‘End Of The World’ by Dean Doner

End Of The World by Dean Doner, 1959

The magic trick:

Second-person narration imbued with familiarity telling a story of longing for community and familiarity

We’re off to South Dakota this week.

And I’ll be honest, I struggled some to find four South Dakota stories. But this is where the project gets really cool. Because I had to go digging, I wound up reading an author I’d never heard of before. It seems Dean Doner published four stories in the New Yorker between 1957 and 1964; three of which detail a childhood spent in Brookings, South Dakota. So I read them. And guess what? They’re so good!

Definitely not groundbreaking. This is your basic stuff with the adult looking back on his childhood, isolating the precise moments when he learned what the world was really like. But a. I really like that kind of story, and b. these are exceptionally well done versions of that model.

So I’m highlighting the three South Dakota stories he wrote this week on the SSMT website. First up, “End Of The World.”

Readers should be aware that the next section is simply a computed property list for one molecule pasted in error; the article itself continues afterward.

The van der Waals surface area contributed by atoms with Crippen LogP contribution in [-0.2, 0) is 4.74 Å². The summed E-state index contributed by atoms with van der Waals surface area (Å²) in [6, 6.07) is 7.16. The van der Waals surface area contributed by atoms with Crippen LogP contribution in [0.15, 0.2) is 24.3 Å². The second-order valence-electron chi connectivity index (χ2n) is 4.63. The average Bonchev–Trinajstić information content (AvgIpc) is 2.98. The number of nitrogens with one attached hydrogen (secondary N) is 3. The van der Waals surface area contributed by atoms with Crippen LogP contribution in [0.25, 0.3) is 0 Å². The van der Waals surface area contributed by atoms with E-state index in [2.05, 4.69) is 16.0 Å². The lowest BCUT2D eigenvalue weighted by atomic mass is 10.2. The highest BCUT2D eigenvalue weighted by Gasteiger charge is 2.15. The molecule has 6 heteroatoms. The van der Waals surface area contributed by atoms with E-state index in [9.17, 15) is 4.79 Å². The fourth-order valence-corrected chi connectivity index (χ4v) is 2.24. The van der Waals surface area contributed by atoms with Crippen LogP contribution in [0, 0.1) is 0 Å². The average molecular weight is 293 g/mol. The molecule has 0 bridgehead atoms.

Our young protagonist is consumed with curiosity when a billboard goes up in town proclaiming the world will end next summer. He remembers the date and, months later when it arrives, treks out in the middle of the night across town to the prescribed church.

The risk you run, I suppose, with this kind of “And that was the moment I grew up” coming of age story is that it can easily get oversimplified and overly saccharine.

But this story avoids those pitfalls. It doesn’t simplify as it progresses, even as it distills the boy’s confusion into a lesson learned. Somehow, it gets more and more complicated. He leaves home to see the apocalypse, and suddenly we’re considering religion, politics, capitalism, issues of policing and private property. It’s a complex world he’s stumbling upon, and the story is richer for it.

And that’s quite a trick on Doner’s part.

The selection:

“Don’t go,” I said quickly. I almost added that he could sleep at our house, but I caught myself in time. I knew that that would never be permitted, and I suppose I knew why, but I felt defiant. Why couldn’t he be given a bed on the back porch? The door into the kitchen could be locked. However, I was sure that my parents would never consent, and because I wanted to give John De Motte something, to repay him for all he had done, I suddenly blurted out my secret. “Did you know,” I stammered, “did you know the world is supposed to end at six o’clock tomorrow morning?” And I told him all about the billboard and the Christ the Saviour Chapel.

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